Apparently our schools are so rubbish that Tesco supermarkets are having to come to the rescue. According to Sir Terry Leahy, who is not only the top man of Tesco – Britain’s largest private employer – but also an education adviser to the prime minister:
we depend on high standards in our schools… Sadly, despite all the money that has been spent, standards are still woefully low in too many schools… Employers like us … are often left to pick up the pieces. From my perspective there are too many agencies and bodies, often issuing reams of instructions to teachers, who then get distracted from the task at hand: teaching children.
Naturally, the government disputes his view.
I was chair of governors of a voluntary controlled primary school during the 1990s. As a governing body we frequently objected to the rate of initiatives pouring out of Whitehall, the forests of paper pouring through our letter boxes and the deluge of regulations that were demoralising teachers. These were the nadir years for many teachers who felt de-professionalised, despised and demotivated.
But all this would change when New Labour got in and concentrated on education, education, education – wouldn’t it?
Well, again, some strides were made, but the deluge of initiatives, paper and policies got worse. I was relieved to leave behind being a governor and having to cope with the sheer weight of paper and pace of ‘change’.
So, will anything change next time? Will teachers be trusted to teach and specialists be funded to advise? Or will we face another bout of endless change, initiatives and paper? Because I can’t see any new government leaving things alone for a while without wanting to change it all again. And that will mean more paper, more initiatives, more bureaucracy. And, if conversations with educationalists yesterday are anything to go by, funding will be cut, governance will become more difficult (the demands on voluntary governors are ridiculous already) and schools will continue to be a political football. Will any party prove me wrong?
So, I was really pleased to be in a Church of England secondary school this afternoon where I met highly motivated, really articulate and very pleasant young students who were leading the drive for greater student involvement in their local community in Croydon. It was the students (supported and encouraged by staff) who were driving their colleagues into taking responsibility for changing their community by serving it. It was very impressive.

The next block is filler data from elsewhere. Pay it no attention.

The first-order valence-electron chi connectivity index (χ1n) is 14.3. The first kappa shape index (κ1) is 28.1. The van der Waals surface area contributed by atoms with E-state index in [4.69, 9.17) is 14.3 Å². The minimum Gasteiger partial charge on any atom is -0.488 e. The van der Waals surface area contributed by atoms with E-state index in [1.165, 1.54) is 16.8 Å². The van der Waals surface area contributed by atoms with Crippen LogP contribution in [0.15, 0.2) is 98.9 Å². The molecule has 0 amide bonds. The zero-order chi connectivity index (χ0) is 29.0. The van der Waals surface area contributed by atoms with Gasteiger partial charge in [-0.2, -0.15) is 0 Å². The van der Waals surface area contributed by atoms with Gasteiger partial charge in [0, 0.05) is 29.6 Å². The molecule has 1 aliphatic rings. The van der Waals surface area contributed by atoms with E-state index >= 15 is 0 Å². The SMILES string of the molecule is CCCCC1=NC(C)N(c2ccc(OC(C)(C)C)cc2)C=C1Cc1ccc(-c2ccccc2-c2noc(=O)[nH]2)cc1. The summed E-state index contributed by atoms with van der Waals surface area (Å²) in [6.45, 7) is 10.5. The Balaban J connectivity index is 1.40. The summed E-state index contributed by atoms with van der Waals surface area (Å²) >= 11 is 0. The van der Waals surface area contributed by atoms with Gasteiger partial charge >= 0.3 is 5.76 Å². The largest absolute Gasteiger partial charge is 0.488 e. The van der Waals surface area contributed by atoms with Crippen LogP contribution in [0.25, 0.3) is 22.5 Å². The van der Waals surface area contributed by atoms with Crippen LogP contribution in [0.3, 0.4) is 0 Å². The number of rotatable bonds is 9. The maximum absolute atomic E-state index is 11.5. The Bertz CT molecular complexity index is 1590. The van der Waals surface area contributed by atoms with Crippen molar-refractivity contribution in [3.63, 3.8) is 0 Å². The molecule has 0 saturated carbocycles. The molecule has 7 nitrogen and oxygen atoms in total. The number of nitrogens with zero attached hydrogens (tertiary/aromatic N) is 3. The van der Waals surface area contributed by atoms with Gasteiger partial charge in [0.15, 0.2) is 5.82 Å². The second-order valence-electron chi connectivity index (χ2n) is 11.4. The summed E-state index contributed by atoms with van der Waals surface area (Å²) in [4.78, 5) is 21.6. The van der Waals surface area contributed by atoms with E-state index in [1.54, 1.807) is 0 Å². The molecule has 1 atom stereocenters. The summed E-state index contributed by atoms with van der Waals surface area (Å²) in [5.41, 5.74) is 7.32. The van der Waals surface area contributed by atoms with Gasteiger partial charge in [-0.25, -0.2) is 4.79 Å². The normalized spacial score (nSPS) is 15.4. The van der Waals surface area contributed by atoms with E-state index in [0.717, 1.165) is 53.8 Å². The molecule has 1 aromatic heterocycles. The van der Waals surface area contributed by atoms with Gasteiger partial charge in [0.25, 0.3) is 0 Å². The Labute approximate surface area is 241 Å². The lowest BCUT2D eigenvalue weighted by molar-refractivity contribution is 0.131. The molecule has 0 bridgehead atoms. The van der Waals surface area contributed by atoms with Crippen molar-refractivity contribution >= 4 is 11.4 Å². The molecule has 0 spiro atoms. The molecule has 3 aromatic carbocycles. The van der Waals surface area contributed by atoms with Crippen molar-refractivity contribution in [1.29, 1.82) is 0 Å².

And this is not the only school in Croydon doing such things.
But what really encouraged and challenged me was the imaginative way the school is tackling its engagement with daily worship. Many schools find the concept of daily worship embarrassing and difficult and I understand the reasons why. But here at St Andrew’s School they have devised a way of bringing assemblies alive in tutor groups by providing simple, creative and mind-teasingly stimulating resources for group reflection and conversation. It is web-based, is called Soul Food and is projected in tutor rooms onto the interactive whiteboards.
Based on their website www.andyblogs.co.uk, Soul Food is used daily to enhance the spiritual and social side of the school. It is designed to encourage students to think about the world around them and the part they play in it – using the Bible as a springboard for discussion of everyday issues. It includes pictures, videos, music and youtube clips as well as text. The structure is simple: (a) introduction to the theme, (b) the Bible bit, (c) the thinking bit, (d) the activities, (e) a prayer. Students and staff can then leave comments and offer feedback on how it went for them or their group. This is, of course, in-house.
But the school has also created the andyblogs.community at www.andyblogs.com and this is open to the world, linking school to church to community and wider world. This is all very imaginative and excellent stuff, superbly managed by an art teacher at the school, Elysia Willis.
This is a creative approach that should be copied by other schools which are looking for simple and engaging ways of creating material for assemblies. Is there a ‘resource bank’ for such material/approaches anywhere?
Perhaps Sir Terry Leahy might pay them a visit and see where his criticisms don’t apply – in an urban school with a commitment to growing young people as whole human beings: body, mind and spirit.